NC Leads in Alternate Energy
With a brisk north wind turning the wind turbines that help power Jennette’s Pier in Nags Head, the Outer Banks Chamber of Commerce hosted an Energy Forum Luncheon on Thursday. Sponsored by SAGA Construction the the forum focused on renewable and alternative energies and efficiencies and where the state of North Carolina currently stands.
The greatest potential for energy production exists in the three offshore sites for wind energy production that Bureau of Ocean Energy Management (BOEM) has identified, and the federal government is moving quickly to develop that resource.
According to Jim Bennet, Chief of the Office of Renewable Energy Programs for BOEM, the first blocks may be leased by the end of 2016. “We’re going out with a proposed sale and we’re hoping to have a sale by the end of this year in Kitty Hawk,” he said.
Initial estimates of the Kitty Hawk Wind Energy Area (WEA) put the potential at 2000 MW. That, however, may be low. “They (wind turbines) are getting bigger and getting more efficient,” Bennett said.
A lease purchase in an involved process for developing a WEA and it will be a number of years before utility quantities of power are produced. The lease sale is a very significant first step.
Recognizing that he was addressing a room filled with guests who are concerned about tourism he did address the issue. Citing a European study of offshore wind farms six miles for the shoreline or greater he said, “There were no impacts.”
If wind energy holds the greatest potential for energy production, it is in solar energy that the state has seen its greatest growth. Through the use of state and federal tax incentives coupled with unused farmland and abundant sunshine, the state has moved into a leadership position.
“In the state of North Carolina, solar development and solar installation has grown tremendously in the last couple of years.” Joe Brannan CEO of North Carolina Electric Membership Corporation (NCEMC), a trade organization that works with state coop electric utilities, said.
According to him legislative action and policy changes coupled with increased state and federal incentives created an ideal environment. “It covers approximately 45% or development costs,” he added.
Brandon described two kinds of solar power—utility scale and personal. The incentives the state has put into place has targeted large investments. “The state of North Carolina essentially leads the country in utility scale solar production,” he said.
With two solar farms in Currituck County, one in Shawboro and the other in Moyock and permitting moving forward on a third, evidence of that boom is at the Outer Banks’ doorstep.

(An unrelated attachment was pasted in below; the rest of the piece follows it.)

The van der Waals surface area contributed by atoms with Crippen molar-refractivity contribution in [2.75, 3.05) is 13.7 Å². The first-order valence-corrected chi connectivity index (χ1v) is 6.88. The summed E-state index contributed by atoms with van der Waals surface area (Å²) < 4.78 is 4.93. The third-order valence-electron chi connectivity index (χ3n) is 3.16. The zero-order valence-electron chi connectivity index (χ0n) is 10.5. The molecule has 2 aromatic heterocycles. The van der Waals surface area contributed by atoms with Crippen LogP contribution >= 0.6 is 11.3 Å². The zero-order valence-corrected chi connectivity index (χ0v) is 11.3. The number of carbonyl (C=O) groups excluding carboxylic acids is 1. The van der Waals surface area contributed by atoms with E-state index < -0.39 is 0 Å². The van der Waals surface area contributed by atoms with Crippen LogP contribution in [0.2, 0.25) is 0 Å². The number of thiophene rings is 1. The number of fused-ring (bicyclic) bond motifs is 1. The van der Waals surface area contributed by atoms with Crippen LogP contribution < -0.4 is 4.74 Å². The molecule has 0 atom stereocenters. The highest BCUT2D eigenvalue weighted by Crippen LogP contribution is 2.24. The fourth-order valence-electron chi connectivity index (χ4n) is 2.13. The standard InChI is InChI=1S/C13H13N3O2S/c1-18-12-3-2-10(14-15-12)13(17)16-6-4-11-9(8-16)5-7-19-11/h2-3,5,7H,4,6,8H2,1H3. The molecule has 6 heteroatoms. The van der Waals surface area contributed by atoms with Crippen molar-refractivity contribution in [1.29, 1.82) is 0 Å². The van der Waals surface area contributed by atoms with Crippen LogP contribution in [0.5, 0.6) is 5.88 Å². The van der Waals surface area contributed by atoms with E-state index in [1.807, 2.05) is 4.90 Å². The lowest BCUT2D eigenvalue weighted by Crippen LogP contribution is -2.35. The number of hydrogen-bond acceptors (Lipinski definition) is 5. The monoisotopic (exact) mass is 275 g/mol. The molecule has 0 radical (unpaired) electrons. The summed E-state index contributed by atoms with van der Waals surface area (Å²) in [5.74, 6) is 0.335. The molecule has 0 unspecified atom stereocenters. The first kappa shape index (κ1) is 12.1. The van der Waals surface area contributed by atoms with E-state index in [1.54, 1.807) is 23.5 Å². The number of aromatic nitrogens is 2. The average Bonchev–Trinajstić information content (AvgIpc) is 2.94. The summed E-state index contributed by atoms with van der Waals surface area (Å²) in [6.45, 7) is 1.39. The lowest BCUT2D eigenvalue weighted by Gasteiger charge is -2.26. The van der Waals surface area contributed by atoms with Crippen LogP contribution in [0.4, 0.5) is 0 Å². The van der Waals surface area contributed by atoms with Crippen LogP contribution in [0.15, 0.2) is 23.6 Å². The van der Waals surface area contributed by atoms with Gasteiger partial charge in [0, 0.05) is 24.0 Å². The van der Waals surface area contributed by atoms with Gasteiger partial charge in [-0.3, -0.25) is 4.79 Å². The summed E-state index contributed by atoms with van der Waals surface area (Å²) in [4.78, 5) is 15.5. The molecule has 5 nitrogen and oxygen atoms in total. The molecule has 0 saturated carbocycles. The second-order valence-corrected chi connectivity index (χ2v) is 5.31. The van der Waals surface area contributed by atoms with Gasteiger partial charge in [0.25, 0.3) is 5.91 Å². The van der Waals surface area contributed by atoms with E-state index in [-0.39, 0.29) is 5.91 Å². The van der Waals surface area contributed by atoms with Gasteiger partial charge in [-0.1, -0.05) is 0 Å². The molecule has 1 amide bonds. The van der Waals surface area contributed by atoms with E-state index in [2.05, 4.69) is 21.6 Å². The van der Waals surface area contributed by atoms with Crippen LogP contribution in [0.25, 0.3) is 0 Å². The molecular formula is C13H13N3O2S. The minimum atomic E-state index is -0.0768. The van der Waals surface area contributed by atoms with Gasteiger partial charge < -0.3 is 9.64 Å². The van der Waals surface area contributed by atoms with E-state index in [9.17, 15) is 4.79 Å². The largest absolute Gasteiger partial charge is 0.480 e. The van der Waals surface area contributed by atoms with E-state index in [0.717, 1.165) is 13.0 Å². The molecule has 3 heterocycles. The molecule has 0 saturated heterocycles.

The speakers cited a 2007 tax credit for installing renewable energy systems as the impetus for the growth in solar power installations—a tax credit that has benefitted consumers, according to Ivan Ulaub, Executive Director of the North Carolina Sustainable Energy Association (NCSEA).
“When the law was passed in 2007, a study by the Utility Commission estimated it would save rate payers over 20 years over $500 million,” he said. “Updated studies have shown because renewable energy has declined as much or more than natural gas, that estimate is an underestimate. It looks more like consumers will save more like $650 million.”
The incentive, however, is no longer in effect. “The state legislature chose not to extend it,” Urlaub said.
It is difficult to say why the state chose not to renew the incentive. Urlaub noted one possible reason. “It (the incentive) used $182 million in credits and generated about $280 million back to the state. The problem is not all of it flowed back to the state. Too much of it went back to local governments,” he said.
The forum covered a number of issues.
Bennett began his discussion by describing the exploration and permitting process for offshore development of gas and oil reserves—a contentious issue along the North Carolina coast.
Dewey Hemilright, a commercial fisherman who lives in Kitty Hawk, was critical of steps BOEM has taken to insure access to marine resources. “You have not done a very good job of engaging with the commercial fishing industry. . .” Dewey said. “If you could address that, I would appreciate it.”
“It is certainly not the intent to restrict the commercial fishing. There is not an exclusive right to that area. The lessee can and should negotiate how that area is accessed,” Bennett told him.
In his remarks, Bennett was referring specifically to the need for the lease holder to engage directly with commercial fishermen. According to Tracey Moriarty, BOEM spokesperson ” . . .neither BOEM nor the lessee has authority to restrict access to an area on the Outer Continental Shelf. The US Coast Guard oversees navigation and access, and any restriction would go through a public rule making process. For other, already leased offshore wind projects, the US Coast Guard has stated they would not restrict access to an area leased for offshore wind.”
Solar energy, though, does seems to be the star of the North Carolina energy portfolio, although there is an inherent limitation—no sun, no power.
Urlaub, perhaps in recognition of that, finished his discussion with an update on current battery technology.
“Batteries are coming,” he said. “Exactly how has yet to be determined. But the cost of energy storage has been dropping precipitously, just as solar did a couple of years ago.”